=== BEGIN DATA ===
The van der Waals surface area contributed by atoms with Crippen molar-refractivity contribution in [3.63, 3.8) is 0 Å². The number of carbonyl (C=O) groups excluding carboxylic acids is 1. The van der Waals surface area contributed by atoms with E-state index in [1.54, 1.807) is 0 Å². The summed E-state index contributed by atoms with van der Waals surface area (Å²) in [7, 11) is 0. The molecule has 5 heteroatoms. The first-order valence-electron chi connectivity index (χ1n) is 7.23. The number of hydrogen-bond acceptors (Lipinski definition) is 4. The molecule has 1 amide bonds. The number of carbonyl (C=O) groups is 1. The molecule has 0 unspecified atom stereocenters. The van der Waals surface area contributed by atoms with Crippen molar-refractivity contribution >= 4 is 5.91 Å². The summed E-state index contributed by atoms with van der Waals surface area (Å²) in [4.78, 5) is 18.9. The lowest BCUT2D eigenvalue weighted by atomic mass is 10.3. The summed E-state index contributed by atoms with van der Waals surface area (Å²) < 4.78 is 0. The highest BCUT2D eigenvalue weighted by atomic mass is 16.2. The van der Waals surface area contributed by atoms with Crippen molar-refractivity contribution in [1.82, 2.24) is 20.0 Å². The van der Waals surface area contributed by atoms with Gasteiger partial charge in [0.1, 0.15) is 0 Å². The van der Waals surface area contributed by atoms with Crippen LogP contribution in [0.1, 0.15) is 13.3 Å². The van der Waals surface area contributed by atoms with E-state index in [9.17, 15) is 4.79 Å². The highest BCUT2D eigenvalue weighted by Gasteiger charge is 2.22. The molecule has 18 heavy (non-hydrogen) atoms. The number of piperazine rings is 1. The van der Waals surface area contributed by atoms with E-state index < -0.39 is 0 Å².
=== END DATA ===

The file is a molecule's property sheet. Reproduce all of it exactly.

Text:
The van der Waals surface area contributed by atoms with Crippen molar-refractivity contribution in [3.63, 3.8) is 0 Å². The number of carbonyl (C=O) groups excluding carboxylic acids is 1. The van der Waals surface area contributed by atoms with E-state index in [1.54, 1.807) is 0 Å². The summed E-state index contributed by atoms with van der Waals surface area (Å²) in [7, 11) is 0. The molecule has 5 heteroatoms. The first-order valence-electron chi connectivity index (χ1n) is 7.23. The number of hydrogen-bond acceptors (Lipinski definition) is 4. The molecule has 1 amide bonds. The number of carbonyl (C=O) groups is 1. The molecule has 0 unspecified atom stereocenters. The van der Waals surface area contributed by atoms with Crippen molar-refractivity contribution >= 4 is 5.91 Å². The summed E-state index contributed by atoms with van der Waals surface area (Å²) in [4.78, 5) is 18.9. The lowest BCUT2D eigenvalue weighted by atomic mass is 10.3. The summed E-state index contributed by atoms with van der Waals surface area (Å²) < 4.78 is 0. The highest BCUT2D eigenvalue weighted by atomic mass is 16.2. The van der Waals surface area contributed by atoms with Crippen molar-refractivity contribution in [1.82, 2.24) is 20.0 Å². The van der Waals surface area contributed by atoms with Gasteiger partial charge in [0.1, 0.15) is 0 Å². The van der Waals surface area contributed by atoms with Crippen LogP contribution in [0.1, 0.15) is 13.3 Å². The van der Waals surface area contributed by atoms with E-state index in [9.17, 15) is 4.79 Å². The highest BCUT2D eigenvalue weighted by Gasteiger charge is 2.22. The molecule has 18 heavy (non-hydrogen) atoms. The number of piperazine rings is 1. The van der Waals surface area contributed by atoms with E-state index < -0.39 is 0 Å².